A discussion developed at one of my NAB transmitter workshops about cleaning these specialized devices. A participant complained about the high cost of cans of pressurized air for “dusting” transmitters, computers and other gear. A similar discussion showed up on Dave Biondi’s email@example.com listserv with some interesting comments.
Brian Force of Metro Networks points out that MCM Electronics offers a small “electric duster” for around $50. It’s a half-horsepower blower with a 12-foot cord that weighs about 2 pounds. The air stream is not as precise as canned air but works well. Reach the company at (800) 543-4330.
Sid Schweiger, MIS Manager for Entercom Boston, recommends a soft, bristled brush and a vacuum cleaner with the edge attachment. The advantage is that dust is sucked away, not blown all over.
Care must be used when blowing dust and dirt inside a transmitter. I’ve seen engineers successfully couple compressed air and a vacuum to catch what the compressed air dislodged.
If you use the compressed air, be sure to wear safety goggles and a mask; there’s no telling what kind of crud you’ll be stirring up.
Reggie Sadler of WGGC(FM) in Glasgow, Ky., uses a small pancake air compressor. You can purchase these at TSC, Lowes and other hardware-type stores.
However, Mike Patton of Michael Patton and Associates warns that if you use any kind of compressor, keep in mind that they tend to generate wet air due to compression and the nature of water vapor in the air. This is an issue particularly in the humid deep South.
Oily air is another potential problem. Mike’s solution is to install a water/oil separator in the airline, close to where the air leaves the tank. Remember to purge the water occasionally. Adding this kind of device gets the moisture in the compressed air down to less than a condensing level.
Several engineers eliminate the problem of wet air by using a scuba tank. It’s dry air; if you are a diver, it’s easy to come by.
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Looking to redo the tower lighting feed to your AM tower? Consider the neat, efficient method that Mike Gilbert of Multicultural Broadcasting in Seattle used.
Using a standard bowl feed-through, Mike mated a copper pipe “T” fitting on the end of the hollow feed-through bolt. Copper tubing soldered to a right-angle fitting and connected to the upper end of the “T” provides the RF feed. The AC wiring off the lighting choke feeds through the open bottom end of the “T,” and out to the tower.
Yes, that’s cedar planking used for the ACU building. They don’t fool around in Washington State.
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Joe Stack always has a good engineering nugget to contribute. His suggestion about filament voltage is no exception.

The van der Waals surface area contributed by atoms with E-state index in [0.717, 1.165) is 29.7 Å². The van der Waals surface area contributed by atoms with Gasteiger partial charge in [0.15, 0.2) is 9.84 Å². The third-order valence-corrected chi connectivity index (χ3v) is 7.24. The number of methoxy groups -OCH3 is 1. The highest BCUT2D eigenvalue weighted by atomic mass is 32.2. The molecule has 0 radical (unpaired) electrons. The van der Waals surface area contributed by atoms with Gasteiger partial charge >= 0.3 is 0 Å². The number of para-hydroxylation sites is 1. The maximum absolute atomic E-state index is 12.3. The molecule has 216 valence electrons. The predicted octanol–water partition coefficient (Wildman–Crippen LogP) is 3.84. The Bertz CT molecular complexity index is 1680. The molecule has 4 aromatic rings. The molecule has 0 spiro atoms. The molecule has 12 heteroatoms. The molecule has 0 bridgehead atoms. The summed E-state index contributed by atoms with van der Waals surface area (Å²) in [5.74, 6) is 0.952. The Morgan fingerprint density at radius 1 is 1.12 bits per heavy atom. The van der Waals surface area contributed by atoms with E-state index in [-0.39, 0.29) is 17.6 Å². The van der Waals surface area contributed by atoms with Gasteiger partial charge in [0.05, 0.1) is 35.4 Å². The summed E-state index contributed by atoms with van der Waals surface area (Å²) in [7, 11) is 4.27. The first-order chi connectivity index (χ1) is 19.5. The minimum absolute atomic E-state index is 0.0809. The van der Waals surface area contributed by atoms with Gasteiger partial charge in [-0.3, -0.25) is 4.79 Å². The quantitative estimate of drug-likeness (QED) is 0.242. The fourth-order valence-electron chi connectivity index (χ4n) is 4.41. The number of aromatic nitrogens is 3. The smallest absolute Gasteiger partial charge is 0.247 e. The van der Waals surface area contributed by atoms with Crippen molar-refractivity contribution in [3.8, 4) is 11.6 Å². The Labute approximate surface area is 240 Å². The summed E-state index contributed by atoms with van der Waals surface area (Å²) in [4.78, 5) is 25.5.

Most tube transmitters have a calibration pot or rheostat for adjusting the filament meter reading. This is true particularly if the filaments are read on a multimeter select switch.
When measuring and adjusting the tube filament voltage, remember to make this measurement at the tube socket (with the tube inserted, the transmitter filaments “on,” but with no high voltage). In all but a few cases, the filament voltage “meter” is an arbitrary reading; it can be adjusted. So unless the transmitter is equipped with a true RMS meter at the tube socket, check the value yourself.
Be sure to use a true RMS voltmeter meter and that it is accurate. An inaccuracy of even 0.1V will make a difference in tube life. You don’t want to guess.
Measure the voltage at the tube socket, adjust it to the manufacturer’s recommendation and calibrate the transmitter filament voltmeter to this value. Many transmitters use an internal or external filament voltage regulator to compensate for AC voltage fluctuations. If your AC wanders a lot, consider investing in this kind of regulator to keep the filament voltage constant.
Joe has another tip for verifying exciter output power: Use an in-line wattmeter.
It’s true the transmitter input may not be purely resistive, but this measurement is a good benchmark, and will tell you if the exciter front-panel power meter is accurate. Make this measurement into a dummy load, as well as into the transmitter, and keep these measurement results on file. They may help you diagnose a problem one day or keep you from chasing your tail as you troubleshoot.
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Here’s a neat product for the storage of CDs. Go to www.disk-store.com to find a solution to cracked jewel cases and the space problems they create.
Disk-Store.com offers three-ring hole-punched inserts that can be stored in any three-ring binder. Unlike usual disk insert pages, these are heavy-duty. The inserts are manufactured using 7.5-mil, industrial-strength vinyl, designed with a special embossment to make sure the disks don’t stick inside.
The openings even have locking straps to keep disk secure, no matter what position the binder is in. Disk-Store.com also has added plenty of room for any inserts or printed material that might accompany the CDs, and several page choices are available. Imagine being able to store 50 CDs in a 2-inch binder rather than 19 inches of shelving.
Disk-Store sells just the vinyl pages, so you purchase the number of insert pages you need, without paying additional money for a binder.
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